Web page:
NEW YORK — The Kroger Co., Cincinnati, will conduct a multi-store pilot project in the first quarter of 2012 to validate new enhancements to a standard for fresh item management (FIM) intended to improve product safety and traceability.
The standard was developed by the Association for Retail Technology Standards (ARTS), the standards division of the National Retail Federation. Following the Kroger test, ARTS will publish the enhanced standard for use by the industry.
The FIM Standard version 2.0, when incorporated by technology suppliers, will make it easier for retailers to capture precise tracking information on fresh foods, such as lot and batch data, from product source to consumer purchase.
The standard, for example, will improve the ability to track fresh food items through multiple transformations at the warehouse and store.
“There needs to be a continuity of batch and lot numbers on [perishable] products through rework and rewraps,” said Frank Urbaniak, consulting principal, C-Core Consulting Group, during a presentation this month at the NRF’s Annual Convention and Expo here; he is part of the ARTS subcommittee developing the FIM Standard.
“At Kroger we’re going to make sure we have all the data elements — sell-by dates, lot number and batch number — and can transfer that information from a receiving system to a scale for any products it’s associated with,” said Urbaniak, adding that ARTS is seeking more retailers to validate use cases.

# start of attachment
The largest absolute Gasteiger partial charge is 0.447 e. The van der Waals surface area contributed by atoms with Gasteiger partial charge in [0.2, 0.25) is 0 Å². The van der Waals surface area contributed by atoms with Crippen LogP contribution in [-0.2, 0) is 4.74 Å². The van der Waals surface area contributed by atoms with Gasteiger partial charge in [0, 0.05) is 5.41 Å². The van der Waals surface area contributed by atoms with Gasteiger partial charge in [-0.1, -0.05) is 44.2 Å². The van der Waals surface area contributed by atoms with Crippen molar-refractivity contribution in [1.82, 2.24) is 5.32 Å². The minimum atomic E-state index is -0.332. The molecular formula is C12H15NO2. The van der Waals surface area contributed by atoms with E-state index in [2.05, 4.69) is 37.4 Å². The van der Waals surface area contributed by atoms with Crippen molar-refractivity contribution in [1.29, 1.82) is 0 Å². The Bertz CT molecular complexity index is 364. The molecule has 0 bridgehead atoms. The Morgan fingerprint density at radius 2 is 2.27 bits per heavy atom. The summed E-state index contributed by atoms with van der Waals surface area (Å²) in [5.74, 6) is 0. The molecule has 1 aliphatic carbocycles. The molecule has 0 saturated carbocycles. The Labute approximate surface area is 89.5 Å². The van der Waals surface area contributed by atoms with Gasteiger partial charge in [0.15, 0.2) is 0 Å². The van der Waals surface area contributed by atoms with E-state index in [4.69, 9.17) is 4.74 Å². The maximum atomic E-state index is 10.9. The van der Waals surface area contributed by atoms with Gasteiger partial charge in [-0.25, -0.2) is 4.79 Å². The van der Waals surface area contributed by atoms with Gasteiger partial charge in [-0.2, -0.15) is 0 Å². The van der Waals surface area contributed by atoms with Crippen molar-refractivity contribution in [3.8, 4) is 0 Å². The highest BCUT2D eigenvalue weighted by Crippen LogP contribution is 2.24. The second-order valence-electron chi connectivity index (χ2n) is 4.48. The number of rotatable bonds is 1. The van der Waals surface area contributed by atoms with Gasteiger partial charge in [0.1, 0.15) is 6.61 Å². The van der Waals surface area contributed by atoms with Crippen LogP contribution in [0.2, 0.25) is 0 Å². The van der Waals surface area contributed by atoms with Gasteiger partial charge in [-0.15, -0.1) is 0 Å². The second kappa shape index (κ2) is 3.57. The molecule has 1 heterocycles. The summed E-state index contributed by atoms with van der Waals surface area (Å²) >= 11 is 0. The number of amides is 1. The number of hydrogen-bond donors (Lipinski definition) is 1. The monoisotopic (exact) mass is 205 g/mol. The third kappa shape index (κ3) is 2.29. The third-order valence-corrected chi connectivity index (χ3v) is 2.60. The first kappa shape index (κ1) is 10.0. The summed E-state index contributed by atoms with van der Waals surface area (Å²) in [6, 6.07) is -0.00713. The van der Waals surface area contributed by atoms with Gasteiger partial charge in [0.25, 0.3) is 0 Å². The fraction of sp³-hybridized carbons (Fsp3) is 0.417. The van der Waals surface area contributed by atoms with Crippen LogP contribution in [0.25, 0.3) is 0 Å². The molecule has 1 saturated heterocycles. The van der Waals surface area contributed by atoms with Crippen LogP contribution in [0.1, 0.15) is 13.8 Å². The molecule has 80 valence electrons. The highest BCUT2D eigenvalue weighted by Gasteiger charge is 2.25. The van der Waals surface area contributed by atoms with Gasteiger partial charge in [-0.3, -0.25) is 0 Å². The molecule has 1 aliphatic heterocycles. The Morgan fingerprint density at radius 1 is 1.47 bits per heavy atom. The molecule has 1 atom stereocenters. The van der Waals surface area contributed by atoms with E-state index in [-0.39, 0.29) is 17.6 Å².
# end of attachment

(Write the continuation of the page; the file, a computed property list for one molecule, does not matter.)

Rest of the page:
In the case of recalls, this level of detail will permit retailers and manufacturers to identify only potentially contaminated products without destroying safe items, said ARTS. “It’s extremely valuable to be able to hone in on only those products that are being recalled and will help minimize the disruption that customers experience when a product becomes unavailable as a result of a recall,” said Francisca Vicente, IT Business Analyst at El Corte Inglés and a participant in the FIM subcommittee.
The standard will also prevent sales of recalled product at the POS, and it has the potential to allow retailers to notify loyalty-card consumers who have purchased a recalled product, said Urbaniak.